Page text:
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Legacies

the omaha symphony • legacy of sounds

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She is a 10-year-old fourth-grader who has been playing the violin for all of six months. She was part of the contingent from Catlin Elementary, the Omaha Public School arts magnet, who recently joined the 8,000 students who attended a series of Margre Durham Concerts for Youth events presented by the symphony.
 

Excellence in a host of boundary-pushing youth and educational programs – the kind that impel kids like Grabow to dream big –  earned the Omaha Symphony the 2010 Leonard Bernstein Award for Education Programming given by the American Society of Composers, Authors, and Publishers (ASCAP).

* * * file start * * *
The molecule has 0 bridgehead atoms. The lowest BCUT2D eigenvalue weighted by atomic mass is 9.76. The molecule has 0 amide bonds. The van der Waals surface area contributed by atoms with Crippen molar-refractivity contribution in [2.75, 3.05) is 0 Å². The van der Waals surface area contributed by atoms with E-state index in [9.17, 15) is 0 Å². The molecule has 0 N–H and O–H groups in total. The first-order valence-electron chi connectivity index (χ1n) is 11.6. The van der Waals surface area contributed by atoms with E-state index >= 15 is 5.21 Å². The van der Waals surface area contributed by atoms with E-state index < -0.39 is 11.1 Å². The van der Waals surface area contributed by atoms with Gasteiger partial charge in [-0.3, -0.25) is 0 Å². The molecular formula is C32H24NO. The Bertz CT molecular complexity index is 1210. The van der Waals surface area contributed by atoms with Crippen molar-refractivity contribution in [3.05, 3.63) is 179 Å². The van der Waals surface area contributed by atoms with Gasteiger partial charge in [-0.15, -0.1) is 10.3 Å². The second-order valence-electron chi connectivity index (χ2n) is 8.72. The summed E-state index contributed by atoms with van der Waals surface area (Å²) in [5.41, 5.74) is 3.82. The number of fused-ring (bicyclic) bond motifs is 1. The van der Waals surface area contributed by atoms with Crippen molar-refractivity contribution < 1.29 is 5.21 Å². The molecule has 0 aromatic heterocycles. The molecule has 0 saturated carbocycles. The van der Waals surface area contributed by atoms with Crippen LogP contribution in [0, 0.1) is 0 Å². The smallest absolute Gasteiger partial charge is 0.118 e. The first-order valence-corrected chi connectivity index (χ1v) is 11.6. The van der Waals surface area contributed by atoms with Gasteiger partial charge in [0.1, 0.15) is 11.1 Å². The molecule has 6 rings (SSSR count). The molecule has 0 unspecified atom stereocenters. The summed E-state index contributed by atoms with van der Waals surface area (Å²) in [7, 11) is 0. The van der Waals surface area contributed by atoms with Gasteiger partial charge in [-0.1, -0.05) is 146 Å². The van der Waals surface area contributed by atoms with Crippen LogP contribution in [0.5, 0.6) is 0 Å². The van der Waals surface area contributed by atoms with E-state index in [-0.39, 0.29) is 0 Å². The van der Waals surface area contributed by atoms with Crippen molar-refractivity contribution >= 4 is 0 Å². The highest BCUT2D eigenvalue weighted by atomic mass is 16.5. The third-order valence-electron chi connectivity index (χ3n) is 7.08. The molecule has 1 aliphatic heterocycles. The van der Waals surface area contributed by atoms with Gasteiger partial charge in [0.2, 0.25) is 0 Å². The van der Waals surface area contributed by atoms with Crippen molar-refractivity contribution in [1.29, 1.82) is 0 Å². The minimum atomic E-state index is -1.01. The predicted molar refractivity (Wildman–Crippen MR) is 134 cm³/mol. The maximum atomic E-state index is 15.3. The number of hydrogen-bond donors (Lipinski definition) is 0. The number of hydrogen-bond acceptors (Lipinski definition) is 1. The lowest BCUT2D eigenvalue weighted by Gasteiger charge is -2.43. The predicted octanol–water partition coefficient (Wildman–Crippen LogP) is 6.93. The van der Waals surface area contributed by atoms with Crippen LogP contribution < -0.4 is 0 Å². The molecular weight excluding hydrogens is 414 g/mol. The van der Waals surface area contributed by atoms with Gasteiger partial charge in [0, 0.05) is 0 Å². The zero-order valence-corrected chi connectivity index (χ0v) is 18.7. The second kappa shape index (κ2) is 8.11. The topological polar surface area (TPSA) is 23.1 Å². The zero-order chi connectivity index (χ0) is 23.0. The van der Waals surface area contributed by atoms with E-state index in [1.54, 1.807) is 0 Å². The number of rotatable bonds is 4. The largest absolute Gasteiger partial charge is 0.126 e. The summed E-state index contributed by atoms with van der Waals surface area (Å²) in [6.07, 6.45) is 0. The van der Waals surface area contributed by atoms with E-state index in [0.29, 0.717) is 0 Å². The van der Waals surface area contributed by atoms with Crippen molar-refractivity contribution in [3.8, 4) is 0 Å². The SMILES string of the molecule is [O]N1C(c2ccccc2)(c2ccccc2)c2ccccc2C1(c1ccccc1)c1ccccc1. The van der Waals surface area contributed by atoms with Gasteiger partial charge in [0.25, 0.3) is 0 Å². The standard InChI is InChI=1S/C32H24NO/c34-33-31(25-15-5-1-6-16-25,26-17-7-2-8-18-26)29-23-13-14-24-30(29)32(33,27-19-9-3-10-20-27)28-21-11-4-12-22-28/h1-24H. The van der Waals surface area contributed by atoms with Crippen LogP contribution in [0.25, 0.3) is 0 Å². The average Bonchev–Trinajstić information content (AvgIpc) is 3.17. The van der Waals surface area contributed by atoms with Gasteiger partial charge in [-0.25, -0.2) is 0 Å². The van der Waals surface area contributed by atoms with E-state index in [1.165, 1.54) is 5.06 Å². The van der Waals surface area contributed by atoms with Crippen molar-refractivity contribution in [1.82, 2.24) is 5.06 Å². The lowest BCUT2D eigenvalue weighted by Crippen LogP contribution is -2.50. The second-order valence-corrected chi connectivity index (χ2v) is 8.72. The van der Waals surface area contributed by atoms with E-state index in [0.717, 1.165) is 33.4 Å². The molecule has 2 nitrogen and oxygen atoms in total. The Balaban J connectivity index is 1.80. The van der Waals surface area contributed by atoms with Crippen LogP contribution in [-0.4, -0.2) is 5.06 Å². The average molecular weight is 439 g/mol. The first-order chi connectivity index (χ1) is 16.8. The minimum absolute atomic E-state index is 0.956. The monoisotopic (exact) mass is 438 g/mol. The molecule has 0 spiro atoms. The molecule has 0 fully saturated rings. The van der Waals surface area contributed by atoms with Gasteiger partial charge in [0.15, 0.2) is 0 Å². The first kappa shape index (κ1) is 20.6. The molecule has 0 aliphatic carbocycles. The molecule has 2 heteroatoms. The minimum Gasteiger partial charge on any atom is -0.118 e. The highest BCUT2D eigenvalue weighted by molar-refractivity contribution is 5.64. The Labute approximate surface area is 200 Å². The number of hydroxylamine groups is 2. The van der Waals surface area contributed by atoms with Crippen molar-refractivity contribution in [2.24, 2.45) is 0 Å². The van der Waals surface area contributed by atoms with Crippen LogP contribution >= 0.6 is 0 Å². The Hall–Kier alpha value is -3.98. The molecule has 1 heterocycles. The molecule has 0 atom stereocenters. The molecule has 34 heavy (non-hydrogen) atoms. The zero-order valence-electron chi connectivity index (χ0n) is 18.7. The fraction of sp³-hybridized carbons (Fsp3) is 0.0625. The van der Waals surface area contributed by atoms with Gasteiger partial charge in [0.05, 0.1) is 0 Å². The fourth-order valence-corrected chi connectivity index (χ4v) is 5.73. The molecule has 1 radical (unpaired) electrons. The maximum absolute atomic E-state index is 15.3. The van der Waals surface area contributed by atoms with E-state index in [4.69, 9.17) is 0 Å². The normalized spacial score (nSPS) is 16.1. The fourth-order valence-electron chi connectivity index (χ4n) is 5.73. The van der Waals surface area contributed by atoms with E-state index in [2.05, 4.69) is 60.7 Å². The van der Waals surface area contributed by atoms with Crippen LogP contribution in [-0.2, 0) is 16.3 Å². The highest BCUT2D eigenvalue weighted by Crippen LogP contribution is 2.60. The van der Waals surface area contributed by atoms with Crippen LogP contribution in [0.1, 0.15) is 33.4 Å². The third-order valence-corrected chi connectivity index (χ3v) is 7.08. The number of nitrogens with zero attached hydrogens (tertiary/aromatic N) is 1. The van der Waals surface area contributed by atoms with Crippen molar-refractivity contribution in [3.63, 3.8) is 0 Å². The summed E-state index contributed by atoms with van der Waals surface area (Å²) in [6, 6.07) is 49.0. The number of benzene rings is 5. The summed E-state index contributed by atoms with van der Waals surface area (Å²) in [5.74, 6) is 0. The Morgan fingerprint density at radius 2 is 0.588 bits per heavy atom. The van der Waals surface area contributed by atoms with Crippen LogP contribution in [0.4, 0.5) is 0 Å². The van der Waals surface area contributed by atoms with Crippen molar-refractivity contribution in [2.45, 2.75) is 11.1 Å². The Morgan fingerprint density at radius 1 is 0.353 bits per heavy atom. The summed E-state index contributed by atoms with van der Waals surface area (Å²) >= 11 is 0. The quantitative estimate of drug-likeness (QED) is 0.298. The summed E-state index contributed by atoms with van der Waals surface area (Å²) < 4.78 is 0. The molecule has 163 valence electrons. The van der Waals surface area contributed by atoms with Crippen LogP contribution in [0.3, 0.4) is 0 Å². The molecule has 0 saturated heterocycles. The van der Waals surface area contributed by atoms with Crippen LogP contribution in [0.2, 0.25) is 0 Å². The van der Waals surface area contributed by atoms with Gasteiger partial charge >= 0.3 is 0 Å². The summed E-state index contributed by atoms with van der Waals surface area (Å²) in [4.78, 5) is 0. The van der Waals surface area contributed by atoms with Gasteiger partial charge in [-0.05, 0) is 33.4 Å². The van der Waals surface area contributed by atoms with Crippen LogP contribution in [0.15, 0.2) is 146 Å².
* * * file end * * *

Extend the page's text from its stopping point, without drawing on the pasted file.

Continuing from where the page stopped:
“I work with orchestras all over the country and I can say that our youth programs under Adam Goos (the symphony’s vice president of education and community partnerships) are second to none, Wilkins said of the honor. “Our musicians are not only great players, but they’re also great teachers.”
 

It’s a pretty good bet that the Omaha Symphony will add new chapters to its storied legacy as it looks to a 91st season.
 

Madalyn Grabow, like the old joke about a Big Apple tourist asking “How do I get to Carnegie Hall?” will “practice, practice, practice.”
 

Thomas Wilkins, having recently been signed to a contract extension through the 2014/2015 season, won’t be going anywhere that requires anything more than the proper choice of one of his treasured suitcases.
 

And the orchestra will tune up as you nestle into your seat for a another enchanted evening of orchestral maneuvers in the dark.

-end- metroMAGAZINE

 

 

 


 

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